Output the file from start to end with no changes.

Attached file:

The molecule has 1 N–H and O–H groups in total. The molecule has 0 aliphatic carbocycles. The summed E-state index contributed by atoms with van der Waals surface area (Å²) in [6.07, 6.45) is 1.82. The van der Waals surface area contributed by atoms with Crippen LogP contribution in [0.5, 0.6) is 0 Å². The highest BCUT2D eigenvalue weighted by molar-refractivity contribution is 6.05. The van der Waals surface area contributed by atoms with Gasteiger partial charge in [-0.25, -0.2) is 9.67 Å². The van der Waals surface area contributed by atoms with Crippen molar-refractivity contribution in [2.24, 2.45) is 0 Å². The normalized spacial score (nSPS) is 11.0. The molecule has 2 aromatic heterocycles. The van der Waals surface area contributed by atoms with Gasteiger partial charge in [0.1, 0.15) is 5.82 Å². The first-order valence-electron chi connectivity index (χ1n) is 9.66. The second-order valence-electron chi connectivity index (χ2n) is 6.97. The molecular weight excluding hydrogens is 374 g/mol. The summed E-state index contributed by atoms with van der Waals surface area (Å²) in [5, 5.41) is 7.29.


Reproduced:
The molecule has 1 N–H and O–H groups in total. The molecule has 0 aliphatic carbocycles. The summed E-state index contributed by atoms with van der Waals surface area (Å²) in [6.07, 6.45) is 1.82. The van der Waals surface area contributed by atoms with Crippen LogP contribution in [0.5, 0.6) is 0 Å². The highest BCUT2D eigenvalue weighted by molar-refractivity contribution is 6.05. The van der Waals surface area contributed by atoms with Gasteiger partial charge in [-0.25, -0.2) is 9.67 Å². The van der Waals surface area contributed by atoms with Crippen molar-refractivity contribution in [2.24, 2.45) is 0 Å². The normalized spacial score (nSPS) is 11.0. The molecule has 2 aromatic heterocycles. The van der Waals surface area contributed by atoms with Gasteiger partial charge in [0.1, 0.15) is 5.82 Å². The first-order valence-electron chi connectivity index (χ1n) is 9.66. The second-order valence-electron chi connectivity index (χ2n) is 6.97. The molecular weight excluding hydrogens is 374 g/mol. The summed E-state index contributed by atoms with van der Waals surface area (Å²) in [5, 5.41) is 7.29.